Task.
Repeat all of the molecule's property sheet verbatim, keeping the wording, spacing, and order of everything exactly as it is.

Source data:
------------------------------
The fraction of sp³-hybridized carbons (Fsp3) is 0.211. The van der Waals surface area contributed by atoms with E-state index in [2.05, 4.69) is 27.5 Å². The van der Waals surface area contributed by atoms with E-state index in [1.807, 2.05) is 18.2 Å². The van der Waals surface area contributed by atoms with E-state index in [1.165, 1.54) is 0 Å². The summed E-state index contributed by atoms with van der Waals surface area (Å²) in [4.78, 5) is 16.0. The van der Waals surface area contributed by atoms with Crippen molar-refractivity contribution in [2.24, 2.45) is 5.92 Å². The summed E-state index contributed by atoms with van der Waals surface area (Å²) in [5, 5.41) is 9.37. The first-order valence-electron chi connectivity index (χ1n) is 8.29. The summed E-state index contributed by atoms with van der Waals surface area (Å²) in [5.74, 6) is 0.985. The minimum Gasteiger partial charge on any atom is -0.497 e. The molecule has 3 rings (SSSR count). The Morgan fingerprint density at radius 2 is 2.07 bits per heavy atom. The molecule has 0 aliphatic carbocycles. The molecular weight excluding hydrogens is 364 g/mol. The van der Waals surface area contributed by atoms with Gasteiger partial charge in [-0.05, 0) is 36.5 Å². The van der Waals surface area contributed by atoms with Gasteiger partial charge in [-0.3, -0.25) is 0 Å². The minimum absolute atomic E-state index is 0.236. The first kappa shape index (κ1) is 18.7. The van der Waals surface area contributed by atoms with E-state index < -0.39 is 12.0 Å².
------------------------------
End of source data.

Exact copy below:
The fraction of sp³-hybridized carbons (Fsp3) is 0.211. The van der Waals surface area contributed by atoms with E-state index in [2.05, 4.69) is 27.5 Å². The van der Waals surface area contributed by atoms with E-state index in [1.807, 2.05) is 18.2 Å². The van der Waals surface area contributed by atoms with E-state index in [1.165, 1.54) is 0 Å². The summed E-state index contributed by atoms with van der Waals surface area (Å²) in [4.78, 5) is 16.0. The van der Waals surface area contributed by atoms with Crippen molar-refractivity contribution in [2.24, 2.45) is 5.92 Å². The summed E-state index contributed by atoms with van der Waals surface area (Å²) in [5, 5.41) is 9.37. The first-order valence-electron chi connectivity index (χ1n) is 8.29. The summed E-state index contributed by atoms with van der Waals surface area (Å²) in [5.74, 6) is 0.985. The minimum Gasteiger partial charge on any atom is -0.497 e. The molecule has 3 rings (SSSR count). The Morgan fingerprint density at radius 2 is 2.07 bits per heavy atom. The molecule has 0 aliphatic carbocycles. The molecular weight excluding hydrogens is 364 g/mol. The van der Waals surface area contributed by atoms with Gasteiger partial charge in [-0.05, 0) is 36.5 Å². The van der Waals surface area contributed by atoms with Gasteiger partial charge in [-0.3, -0.25) is 0 Å². The minimum absolute atomic E-state index is 0.236. The first kappa shape index (κ1) is 18.7. The van der Waals surface area contributed by atoms with E-state index < -0.39 is 12.0 Å².